1. Use a complementary color scheme. This just means using two colors that are opposites on the color wheel to make up the majority of the composition. Three of the most common (and most appealing) complementary color schemes are red/green, purple/yellow, and blue/orange. Here are some examples: red/green purple/yellow blue/orange (hint: with this kind of color scheme, one color should be dull and used liberally, and the other should be brighter and used only a little! That's what makes things pop)
2. Incorporate texture. Texture adds depth and visual interest, which catches people's attention. Pattern can also be texture. For example, you could add a texture to the character on the left's hair, since it seems curly, and a pattern on the skirt of the character on the right.
3. Use a style/medium that represents your story and characters well. For example, if it's a soft and emotional story, try using watercolors for the colors; if your story is edgy and gritty, try concept art brushes; if your story is quirky and comedic, try chalk or pastels. (if you prefer working digitally, try searching for various media brushes for your preferred art program! I use a ton of Kyle T. Webster's brushes)

These are all things that will make your cover interesting no matter what your skill level is. Good luck!
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Re: Comic cover tips

Postby GreenRaptorStudios » August 28th, 2018, 10:48 pm

Make a really great illustration, something related to the story but doesn't give too much away and something that will get people interested, new readers or not. Honestly as I've done this and worked over the course of time, I've learned to approach covers similar to a general illustration. You want it to look cool, you want it to look colorful (or dull depending on your story) and you want people to get intrigued. One technique I've also discovered lately is the use of text, giving an idea of the story (see my chapter 14 cover for example), I actually discovered this when I was going through my old Sonic comics by Archie, if you can put a tag line or something in highly attractive text, it makes the cover more inviting. Hope these tips helped you.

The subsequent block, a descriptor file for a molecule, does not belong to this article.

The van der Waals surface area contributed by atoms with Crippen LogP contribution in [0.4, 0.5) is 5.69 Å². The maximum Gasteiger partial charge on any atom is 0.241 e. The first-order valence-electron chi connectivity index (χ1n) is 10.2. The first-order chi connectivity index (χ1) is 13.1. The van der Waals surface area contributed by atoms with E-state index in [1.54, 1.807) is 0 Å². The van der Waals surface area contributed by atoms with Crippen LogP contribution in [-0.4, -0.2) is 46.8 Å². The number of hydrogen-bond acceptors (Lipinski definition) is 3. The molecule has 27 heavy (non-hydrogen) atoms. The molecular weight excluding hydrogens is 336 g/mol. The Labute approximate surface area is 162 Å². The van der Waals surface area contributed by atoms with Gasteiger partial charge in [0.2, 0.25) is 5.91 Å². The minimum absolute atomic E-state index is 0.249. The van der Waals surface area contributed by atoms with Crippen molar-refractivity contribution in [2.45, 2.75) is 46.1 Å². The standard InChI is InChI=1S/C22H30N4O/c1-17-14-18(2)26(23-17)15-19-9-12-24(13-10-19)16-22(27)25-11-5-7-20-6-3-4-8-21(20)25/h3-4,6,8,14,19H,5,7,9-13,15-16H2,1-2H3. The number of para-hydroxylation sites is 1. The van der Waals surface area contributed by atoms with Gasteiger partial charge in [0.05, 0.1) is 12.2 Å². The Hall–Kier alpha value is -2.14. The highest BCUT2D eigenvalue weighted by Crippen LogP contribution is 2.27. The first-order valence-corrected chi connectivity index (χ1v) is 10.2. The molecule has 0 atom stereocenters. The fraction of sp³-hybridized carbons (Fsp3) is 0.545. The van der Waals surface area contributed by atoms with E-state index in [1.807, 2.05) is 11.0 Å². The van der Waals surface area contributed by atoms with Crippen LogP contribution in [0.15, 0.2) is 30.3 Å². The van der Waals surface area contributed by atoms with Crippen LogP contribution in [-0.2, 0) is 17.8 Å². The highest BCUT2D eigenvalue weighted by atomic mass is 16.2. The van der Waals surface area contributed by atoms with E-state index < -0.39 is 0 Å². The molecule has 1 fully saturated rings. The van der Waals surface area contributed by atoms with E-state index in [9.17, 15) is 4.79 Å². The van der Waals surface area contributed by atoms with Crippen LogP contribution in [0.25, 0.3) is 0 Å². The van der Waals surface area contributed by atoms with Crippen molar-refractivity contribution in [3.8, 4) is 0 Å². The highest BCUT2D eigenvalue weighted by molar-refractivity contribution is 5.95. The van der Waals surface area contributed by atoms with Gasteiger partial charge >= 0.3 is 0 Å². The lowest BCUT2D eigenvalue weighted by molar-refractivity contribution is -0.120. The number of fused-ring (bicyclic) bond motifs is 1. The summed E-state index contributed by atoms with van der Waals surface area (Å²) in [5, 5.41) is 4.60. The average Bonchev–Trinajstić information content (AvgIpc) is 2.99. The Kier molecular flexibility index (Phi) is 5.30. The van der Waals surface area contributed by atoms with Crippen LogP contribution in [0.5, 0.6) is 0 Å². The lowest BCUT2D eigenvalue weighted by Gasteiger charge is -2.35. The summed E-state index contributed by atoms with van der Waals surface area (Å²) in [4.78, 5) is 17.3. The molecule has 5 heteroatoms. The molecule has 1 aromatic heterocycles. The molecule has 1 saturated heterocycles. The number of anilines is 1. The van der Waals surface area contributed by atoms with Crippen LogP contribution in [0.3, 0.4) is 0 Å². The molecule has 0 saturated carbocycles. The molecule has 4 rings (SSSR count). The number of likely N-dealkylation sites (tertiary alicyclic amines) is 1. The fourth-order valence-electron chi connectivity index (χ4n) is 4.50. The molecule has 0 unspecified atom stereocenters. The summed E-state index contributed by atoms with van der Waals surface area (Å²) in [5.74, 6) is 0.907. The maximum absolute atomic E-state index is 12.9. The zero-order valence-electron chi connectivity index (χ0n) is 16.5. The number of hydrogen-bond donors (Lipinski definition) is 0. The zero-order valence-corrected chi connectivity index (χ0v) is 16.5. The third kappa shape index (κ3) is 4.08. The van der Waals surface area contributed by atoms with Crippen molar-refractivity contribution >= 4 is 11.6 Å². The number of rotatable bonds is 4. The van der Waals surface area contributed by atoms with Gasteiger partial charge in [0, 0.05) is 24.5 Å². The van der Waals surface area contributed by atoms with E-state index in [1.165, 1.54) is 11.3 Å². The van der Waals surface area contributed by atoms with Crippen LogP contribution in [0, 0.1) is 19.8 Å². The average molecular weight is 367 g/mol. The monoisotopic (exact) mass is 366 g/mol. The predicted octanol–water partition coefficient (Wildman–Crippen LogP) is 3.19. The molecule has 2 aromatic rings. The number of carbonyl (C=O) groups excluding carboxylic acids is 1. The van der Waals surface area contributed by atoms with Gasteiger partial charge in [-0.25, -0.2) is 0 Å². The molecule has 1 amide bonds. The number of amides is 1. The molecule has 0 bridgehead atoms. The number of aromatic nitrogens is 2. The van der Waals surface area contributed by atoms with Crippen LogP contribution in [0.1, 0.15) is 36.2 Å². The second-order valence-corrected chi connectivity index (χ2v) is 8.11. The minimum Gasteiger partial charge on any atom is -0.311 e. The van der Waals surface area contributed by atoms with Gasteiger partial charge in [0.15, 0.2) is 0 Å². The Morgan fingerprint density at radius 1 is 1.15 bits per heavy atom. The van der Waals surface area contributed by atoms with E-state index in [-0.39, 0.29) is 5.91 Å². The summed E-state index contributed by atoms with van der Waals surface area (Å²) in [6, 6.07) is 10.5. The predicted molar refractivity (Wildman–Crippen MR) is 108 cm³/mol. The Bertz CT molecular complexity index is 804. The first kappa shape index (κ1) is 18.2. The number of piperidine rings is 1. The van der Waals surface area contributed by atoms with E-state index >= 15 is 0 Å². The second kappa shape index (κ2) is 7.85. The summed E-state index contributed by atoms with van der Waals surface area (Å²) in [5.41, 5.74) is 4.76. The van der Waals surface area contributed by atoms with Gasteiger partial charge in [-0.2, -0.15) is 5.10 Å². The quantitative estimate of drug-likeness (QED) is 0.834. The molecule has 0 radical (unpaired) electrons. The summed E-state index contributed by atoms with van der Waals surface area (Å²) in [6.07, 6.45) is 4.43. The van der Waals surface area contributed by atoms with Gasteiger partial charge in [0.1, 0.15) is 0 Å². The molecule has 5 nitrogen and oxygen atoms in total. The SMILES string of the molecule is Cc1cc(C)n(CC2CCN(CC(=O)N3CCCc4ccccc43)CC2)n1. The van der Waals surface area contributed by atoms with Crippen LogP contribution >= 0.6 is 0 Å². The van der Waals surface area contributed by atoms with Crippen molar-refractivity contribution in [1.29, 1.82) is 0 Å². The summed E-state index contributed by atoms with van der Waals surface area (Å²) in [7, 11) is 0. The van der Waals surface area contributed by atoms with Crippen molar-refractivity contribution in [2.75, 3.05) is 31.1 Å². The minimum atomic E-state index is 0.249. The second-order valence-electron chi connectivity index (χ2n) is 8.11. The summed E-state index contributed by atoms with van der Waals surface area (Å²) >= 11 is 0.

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Re: Comic cover tips

Postby StanleyComics » August 29th, 2018, 2:57 am

The way I go about with covers is I like to show the main premise of the issue or chapter. Sometimes I'll use metaphors or allegories that hint to what the story is going to be about, but not in the literal sense. For instance, if the chapter is going to be about heartbreak, the cover could be the person who's being heartbroken as a stone statue, cracked in two through the heart. It can also be the heartbroken person, being stabbed in the back by the person who is doing the heart-breaking. Don't be afraid to use shocking images in order to attract attention to your comic.
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Re: Comic cover tips

Postby authorloremipsum » August 29th, 2018, 11:44 am

The way I draw my covers is kind of like those movie-intros for the James Bond films.

If you watch the intros for those movies and really pay attention, you get hints of what's going to happen in the story, and I really find that appealing. Likewise, I try to hint at future events in my comic using what I've put on the cover, even if out of context they make no sense! Example: one of the later books has a lot of cryptid themes running in it, so the cover for that period will probably look like a ghost hunting advertisement or have someone looking like that classic bigfoot image.

The point is, your cover should give readers an idea of what to expect from the story and art style, and changing it as you improve, I think, helps to preview what to look forward to.